GOODMAN: Richard, the new ministers will be sworn in on Thursday, at that first cabinet meeting on Friday there expected not to get into the real nitty-gritty economic issues but simply to name their deputies, Richard.

QUEST: All right. OK, so forget 100 days, honeymoon period, Al you gut feeling? The public elected him in. They are going to be prepared to see austerity because there is no point in buying something and not expecting to do what it says on the tin. How long do you think he's go?

GOODMAN: He's got until he really announces what are going to be- where the cuts are going to be. And it seems like he is playing for time until the end of March. He says he wants to see what the growth predictions are for 2012 before he comes out with his budget. He says that could take into February, maybe into March, get his budget by the end of March. That is when the Spaniards, for the first time will really see where that knife is going. And that is when you could see some protests going on, Richard.

QUEST: And that is when we'll have you there, of course, in Madrid, as always. Al Goodman, our correspondent. Many thanks, Al. Have a good weekend, and of course, a good holiday as well.

When we come back in a moment, call it a continental carbon clash. Europe is charging all the airlines the U.S. is ready to take action. Both sides of the argument-




QUEST: Welcome back.

Europe's highest court says it is right for the EU to charge airlines for polluting European air space. The European Court of Justice backed the EU directive which will add aviation to the carbon trading system. It will include carbon emissions on flights to and from Europe. And the law comes into effect on January 1.

Basically, the law means airlines will have to buy permits to take off and land. If you look at the super screen you'll see what I'm talking about.

At the moment, or under the new screen, as you will be able to see here. These are the number of planes currently at this minute, flying over European air space. Now I would say probably most of them are actually European carriers and are within the scheme legitimately.

However, a lot of these planes will be from non EU airlines-or EEA airlines, if we are being precise-and they get caught in the scheme because they will land, or take off, in the European Union. Are you with me so far? I'll put it as simply as I can.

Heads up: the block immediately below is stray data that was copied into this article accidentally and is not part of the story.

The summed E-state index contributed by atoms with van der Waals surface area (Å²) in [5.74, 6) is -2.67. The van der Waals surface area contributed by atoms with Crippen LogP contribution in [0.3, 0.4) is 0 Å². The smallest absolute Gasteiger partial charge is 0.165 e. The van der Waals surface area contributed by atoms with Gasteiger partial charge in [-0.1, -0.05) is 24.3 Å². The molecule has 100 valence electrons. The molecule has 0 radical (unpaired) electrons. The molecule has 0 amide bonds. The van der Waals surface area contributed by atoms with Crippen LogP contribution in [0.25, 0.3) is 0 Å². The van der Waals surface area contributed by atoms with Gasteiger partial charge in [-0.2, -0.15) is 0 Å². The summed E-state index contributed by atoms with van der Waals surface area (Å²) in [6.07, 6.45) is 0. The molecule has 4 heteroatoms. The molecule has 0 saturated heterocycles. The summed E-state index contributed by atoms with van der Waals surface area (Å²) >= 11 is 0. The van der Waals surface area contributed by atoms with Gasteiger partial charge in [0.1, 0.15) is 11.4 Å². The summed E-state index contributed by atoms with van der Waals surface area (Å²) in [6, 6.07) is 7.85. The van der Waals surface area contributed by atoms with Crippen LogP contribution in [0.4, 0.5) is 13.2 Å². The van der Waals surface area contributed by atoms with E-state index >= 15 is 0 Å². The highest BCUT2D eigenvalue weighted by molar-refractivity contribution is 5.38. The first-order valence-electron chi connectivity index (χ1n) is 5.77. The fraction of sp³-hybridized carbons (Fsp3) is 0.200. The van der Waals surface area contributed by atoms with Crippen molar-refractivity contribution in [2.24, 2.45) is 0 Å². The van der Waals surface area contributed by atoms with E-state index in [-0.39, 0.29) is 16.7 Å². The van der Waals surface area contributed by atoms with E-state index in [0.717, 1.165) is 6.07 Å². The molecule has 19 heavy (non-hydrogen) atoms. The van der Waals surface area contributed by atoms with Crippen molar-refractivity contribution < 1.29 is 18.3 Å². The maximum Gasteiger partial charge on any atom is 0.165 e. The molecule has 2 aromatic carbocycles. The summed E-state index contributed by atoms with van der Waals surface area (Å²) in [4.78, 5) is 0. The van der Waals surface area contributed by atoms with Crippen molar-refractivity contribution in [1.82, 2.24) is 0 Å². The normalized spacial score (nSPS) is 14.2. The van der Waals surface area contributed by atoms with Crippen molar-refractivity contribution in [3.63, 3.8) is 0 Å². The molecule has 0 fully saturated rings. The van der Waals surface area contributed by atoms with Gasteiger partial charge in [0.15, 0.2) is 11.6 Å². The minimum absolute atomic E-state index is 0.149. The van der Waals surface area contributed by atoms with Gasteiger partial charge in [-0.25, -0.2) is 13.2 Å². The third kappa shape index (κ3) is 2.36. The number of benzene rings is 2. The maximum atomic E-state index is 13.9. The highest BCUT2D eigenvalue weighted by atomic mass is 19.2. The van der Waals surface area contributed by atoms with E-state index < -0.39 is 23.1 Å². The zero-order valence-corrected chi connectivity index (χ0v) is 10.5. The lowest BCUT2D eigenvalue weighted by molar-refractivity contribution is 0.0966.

Take a flight from New York to London, Paris, or anywhere else in Europe. Now if it is with a U.S. airline, the majority of the flight is outside EU airspace. The fact that it may land, here or here, or here or here, means that actually what happens in reality, the whole thing is payable under the carbon trading scheme. Not surprisingly the airlines are against it, however, the EU says that it will have major impact on the amount of carbon emissions that are reduced; down by 21 percent over the next 15 years.

The argument has rambled on for months, but now that the court has given its final ruling, it is all steam ahead for when the scheme comes in. I asked the EU commission for Climate Action, Connie Hedegaard if Europe was now heading for a big battle with China and other countries, and the United States.


CONNIE HEDEGAARD, CLIMATE COMMISSIONER, EUROPEAN UNION: The point is that we in Europe have made our legislation. And today we had a crystal clear ruling saying this legislation is respecting international law. That is the key here. Since 1997, the European Union has tried to have a way of regulating airlines, air traffic, globally. And we will only be very happy if we could get such a global regime anytime soon. And nobody would be happier than the European Union.

But at some point, some years back, 27 governments of Europe sort of lost patience with no progress on aviation globally and therefore this law was made and this law

QUEST: It may be legally accurate and the court has now ruled on that. But as seen from outside the EU, is it fair that an airline should pay 400 percent of the emissions charges when only less than say, 10 or 15 percent of the journey is over EU air space or concerns directly into the EU. Is that fair, Commissioner?

HEDEGAARD: Yes. It is fair, but they are not paying 100 percent because they as an average get 85 percent of all the emissions for free. That is the first thing.

QUEST: Right.

HEDEGAARD: But also you can imagine, if we only rule that only those that are-the emissions sort of coming over European territory would be part of that. I think that you could imagine how many interesting strange kind of routing you would have trying to avoid European air space. So I think that everybody can realize why, when we are talking about a global phenomenon like the aviation, then we have to do it in the way we did it here. Not to punish anybody, but just to say this is very much in line with the polluter's pay principle.

And the whole purpose here is to diminish emissions, to create an incentive for the industry to become much more efficient, just like we are doing it for any other sector. What this is about is not about sort of punishing aviation. It is simply about saying why should this global sector be exempted, while the bills sort of would go on to all other kinds of sectors. And we have found a fair way of doing that.

And can I also say there are also a lot of exaggerations what this means economically. We have estimated that for instance a flight from London to New York. I mean we are talking about between one and two euros per ticket, just to get the dimension and proportion right here.